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EU coverage by unit

This table shows which enduring understandings (EUs) we’ve covered in each of the units of the Khan Academy APⓇ US Government and Politics course.
Each EU’s component learning objectives (LOs) and essential knowledges (EKs) are covered via both video and article instruction, and by exam-style, multiple-choice practice exercises, in the relevant unit; see the unit links below for breakdowns of LO and EK coverage by lesson.

Unit 1: Foundations of American democracy

EUEU text
LOR-1A balance between governmental power and individual rights has been a hallmark of American political development.
CON-1The Constitution emerged from the debate about the weaknesses in the Articles of Confederation as a blueprint for limited government.
PMI-1The Constitution created a competitive policymaking process to ensure the people’s will is represented and that freedom is preserved.
CON-2Federalism reflects the dynamic distribution of power between national and state governments.

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Unit 2: Interactions among branches of government

EUEU text
CON-3The republican ideal in the U.S. is manifested in the structure and operation of the legislative branch.
CON-4The presidency has been enhanced beyond its expressed constitutional powers.
CON-5The design of the judicial branch protects the Supreme Court’s independence as a branch of government, and the emergence and use of judicial review remains a powerful judicial practice.
PMI-2The federal bureaucracy is a powerful institution implementing federal policies with sometimes questionable accountability.

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Unit 3: Civil liberties and civil rights

EUEU text
LOR-2Provisions of the U.S. Constitution’s Bill of Rights are continually being interpreted to balance the power of government and the civil liberties of individuals.
LOR-3Protections of the Bill of Rights have been selectively incorporated by way of the Fourteenth Amendment’s due process clause to prevent state infringement of basic liberties
PRD-1The Fourteenth Amendment’s equal protection clause as well as other constitutional provisions have often been used to support the advancement of equality.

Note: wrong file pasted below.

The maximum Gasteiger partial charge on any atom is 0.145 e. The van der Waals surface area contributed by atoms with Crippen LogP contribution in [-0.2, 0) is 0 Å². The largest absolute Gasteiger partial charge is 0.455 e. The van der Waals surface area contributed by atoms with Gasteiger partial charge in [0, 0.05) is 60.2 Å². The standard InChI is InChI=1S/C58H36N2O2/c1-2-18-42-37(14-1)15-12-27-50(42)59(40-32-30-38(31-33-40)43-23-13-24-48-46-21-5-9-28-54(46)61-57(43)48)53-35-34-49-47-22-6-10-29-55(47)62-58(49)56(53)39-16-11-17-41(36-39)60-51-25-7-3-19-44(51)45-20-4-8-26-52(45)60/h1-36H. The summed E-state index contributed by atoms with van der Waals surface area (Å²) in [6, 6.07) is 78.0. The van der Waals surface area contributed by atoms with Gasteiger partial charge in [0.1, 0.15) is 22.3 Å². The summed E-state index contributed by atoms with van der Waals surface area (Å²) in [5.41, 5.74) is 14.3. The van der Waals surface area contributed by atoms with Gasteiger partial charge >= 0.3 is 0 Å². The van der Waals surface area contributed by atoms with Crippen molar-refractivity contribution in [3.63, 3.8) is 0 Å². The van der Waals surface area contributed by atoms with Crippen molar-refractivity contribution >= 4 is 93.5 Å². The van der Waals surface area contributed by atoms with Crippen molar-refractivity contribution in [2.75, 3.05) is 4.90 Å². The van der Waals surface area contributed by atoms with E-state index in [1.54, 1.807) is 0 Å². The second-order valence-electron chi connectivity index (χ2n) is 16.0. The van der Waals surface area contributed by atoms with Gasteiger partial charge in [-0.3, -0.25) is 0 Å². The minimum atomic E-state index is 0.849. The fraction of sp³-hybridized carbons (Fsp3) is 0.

PRD-2Public policy promoting civil rights is influenced by citizen–state interactions and constitutional interpretation over time.
CON-6The Supreme Court’s interpretation of the U.S. Constitution is influenced by the composition of the Court and citizen–state interactions. At times, it has restricted minority rights and, at others, protected them.

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Unit 4: American political beliefs and behaviors

EUEU text
MPA-1Citizen beliefs about government are shaped by the intersection of demographics, political culture, and dynamic social change.
MPA-2Public opinion is measured through scientific polling, and the results of public opinion polls influence public policies and institutions.
PMI-4Widely held political ideologies shape policy debates and choices in American policies.

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Unit 5: Political participation

EUEU text
MPA-3Factors associated with political ideology, efficacy, structural barriers, and demographics influence the nature and degree of political participation.
PMI-5Political parties, interest groups, and social movements provide opportunities for participation and influence how people relate to government and policymakers.
PRD-2The impact of federal policies on campaigning and electoral rules continues to be contested by both sides of the political spectrum.
PRD-3The various forms of media provide citizens with political information and influence the ways in which they participate politically.

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